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Can You Get New Mortgage if Already on Another Mortgage

Can you get a new mortgage to buy a home if you are already on another mortgage?

Harry Jensen, Trusted Mortgage Expert with 45+ Years of Experience
, Trusted Mortgage Expert with 45+ Years of Experience

The short answer to your question is that you can qualify for a new mortgage even though you are already on another mortgage but the process is more challenging because you need to demonstrate that you can afford two loans instead of one.

Simply put, as long as you remain on a mortgage note, you are responsible for the monthly loan payment as well as property tax, homeowners insurance and other applicable housing costs, even if you no longer live in the property.  For example, in your specific case, if you apply for a new mortgage the payment for your current mortgage is included in your debt-to-income ratio along with the monthly housing expense for your new home plus your personal debt expenses such as credit cards and car, personal and student loans plus any alimony or child support payments you are responsible for.

With a debt-to-income ratio, the higher your monthly debt expense, the lower the mortgage amount you can afford and vice versa.  So including an extra loan payment in your debt-to-income ratio can significantly reduce the mortgage you qualify for.

This guideline applies regardless of if you personally make the mortgage payment on the other property.  So even if someone else pays the monthly payment, property tax and insurance because you do do not live in the home, as long as you are listed on the mortgage note, you are legally obligated for the loan so lenders factor it in to your loan application when you apply for another mortgage.  This is not to say that you cannot qualify for a new loan, but you need to make enough money to afford both mortgages. 

Use ourMORTGAGE QUALIFICATION CALCULATORto determine the mortgage you can afford

Usually, the only way to exclude a mortgage payment from a loan application is to refinance the mortgage and remove your name from the note.  This process requires the agreement and cooperation of any other person listed on the mortgage.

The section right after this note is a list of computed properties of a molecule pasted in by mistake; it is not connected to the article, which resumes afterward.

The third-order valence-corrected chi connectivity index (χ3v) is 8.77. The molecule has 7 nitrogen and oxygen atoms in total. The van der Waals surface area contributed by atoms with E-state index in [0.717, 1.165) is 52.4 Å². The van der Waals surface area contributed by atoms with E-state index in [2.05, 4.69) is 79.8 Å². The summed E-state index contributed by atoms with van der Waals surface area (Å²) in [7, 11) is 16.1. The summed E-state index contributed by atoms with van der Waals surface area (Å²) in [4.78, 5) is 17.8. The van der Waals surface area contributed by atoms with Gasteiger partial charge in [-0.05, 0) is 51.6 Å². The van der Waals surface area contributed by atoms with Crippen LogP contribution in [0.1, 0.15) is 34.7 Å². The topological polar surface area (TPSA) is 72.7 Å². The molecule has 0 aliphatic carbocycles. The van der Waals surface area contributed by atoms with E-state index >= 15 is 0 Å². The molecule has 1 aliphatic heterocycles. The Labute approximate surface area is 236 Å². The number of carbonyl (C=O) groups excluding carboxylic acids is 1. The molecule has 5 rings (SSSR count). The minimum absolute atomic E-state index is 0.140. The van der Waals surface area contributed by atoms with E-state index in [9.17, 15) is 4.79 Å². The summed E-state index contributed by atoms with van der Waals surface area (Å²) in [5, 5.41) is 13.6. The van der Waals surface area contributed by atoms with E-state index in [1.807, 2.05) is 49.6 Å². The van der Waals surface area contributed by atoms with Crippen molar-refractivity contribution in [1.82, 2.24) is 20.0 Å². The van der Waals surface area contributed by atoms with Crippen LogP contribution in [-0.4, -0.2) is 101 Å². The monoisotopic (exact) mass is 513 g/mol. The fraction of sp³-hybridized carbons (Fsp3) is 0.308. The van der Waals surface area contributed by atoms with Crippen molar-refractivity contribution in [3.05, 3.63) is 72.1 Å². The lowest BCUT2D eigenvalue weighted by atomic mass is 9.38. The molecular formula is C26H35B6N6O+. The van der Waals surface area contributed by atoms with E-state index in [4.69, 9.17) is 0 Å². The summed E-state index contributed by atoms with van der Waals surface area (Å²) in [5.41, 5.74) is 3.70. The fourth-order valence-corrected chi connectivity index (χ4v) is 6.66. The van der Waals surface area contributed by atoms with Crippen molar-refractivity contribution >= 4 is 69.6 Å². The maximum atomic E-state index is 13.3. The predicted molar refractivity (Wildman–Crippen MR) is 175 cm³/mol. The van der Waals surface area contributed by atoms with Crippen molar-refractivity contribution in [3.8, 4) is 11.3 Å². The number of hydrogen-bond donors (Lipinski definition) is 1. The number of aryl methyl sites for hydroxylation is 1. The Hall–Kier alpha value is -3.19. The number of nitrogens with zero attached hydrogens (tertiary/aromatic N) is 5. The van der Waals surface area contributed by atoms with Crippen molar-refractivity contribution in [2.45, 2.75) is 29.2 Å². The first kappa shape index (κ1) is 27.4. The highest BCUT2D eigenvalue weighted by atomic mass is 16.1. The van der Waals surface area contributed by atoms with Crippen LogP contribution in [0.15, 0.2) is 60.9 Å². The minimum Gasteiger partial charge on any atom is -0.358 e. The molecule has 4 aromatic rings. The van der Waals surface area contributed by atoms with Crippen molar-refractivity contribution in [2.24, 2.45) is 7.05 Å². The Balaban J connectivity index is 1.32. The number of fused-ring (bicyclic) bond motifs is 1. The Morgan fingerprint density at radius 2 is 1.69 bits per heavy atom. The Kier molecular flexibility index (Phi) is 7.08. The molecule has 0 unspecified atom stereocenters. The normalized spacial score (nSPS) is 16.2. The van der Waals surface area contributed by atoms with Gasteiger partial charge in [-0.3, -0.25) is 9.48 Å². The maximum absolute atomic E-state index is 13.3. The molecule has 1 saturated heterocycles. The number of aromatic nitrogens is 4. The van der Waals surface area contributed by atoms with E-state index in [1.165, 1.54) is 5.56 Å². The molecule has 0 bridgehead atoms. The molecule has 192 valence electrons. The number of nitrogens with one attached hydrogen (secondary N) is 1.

Additionally, the person(s) that remains on the note after the refinance must qualify for the new mortgage solely based on their monthly income, debt and credit score.  If they cannot qualify for the mortgage on their own, the lender will not approve the refinance.

The good news is that if you are able to refinance and remove yourself from the note, the monthly payment for that loan is no longer factored into your debt-to-income ratio when you apply for your own mortgage, which typically makes it much easier to qualify.  In this scenario, you only need earn enough income to afford one mortgage instead of two.

The table below shows mortgage rates and fees for leading lenders in your area.  We recommend that you contact multiple lenders to confirm their qualification guidelines for applicants with multiple mortgages.  Shopping lenders is also the best way to save money on your mortgage.

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Current Mortgage Rates as of April 5, 2020
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Data provided by Informa Research Services. Payments do not include amounts for taxes and insurance premiums. Click for more information on rates and product details.

Sources

"B3-6-02, Debt-to-Income Ratios."  Selling Guide: Fannie Mae Single Family.  Fannie Mae, February 5 2020.  Web.

"B2-2-04, Guarantors, Co-Signers, or Non-Occupant Borrowers on the Subject Transaction."  Selling Guide: Fannie Mae Single Family.  Fannie Mae, June 5 2018.  Web.

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About the author

Harry Jensen, Mortgage Expert

Harry is the co-founder of FREEandCLEAR. He is a mortgage expert with over 45 years of industry experience. Over his career, Harry has closed thousands of loans for satisfied borrowers and now offers his advice and insights on FREEandCLEAR.  Harry is a licensed mortgage professional (NMLS #236752). More about Harry

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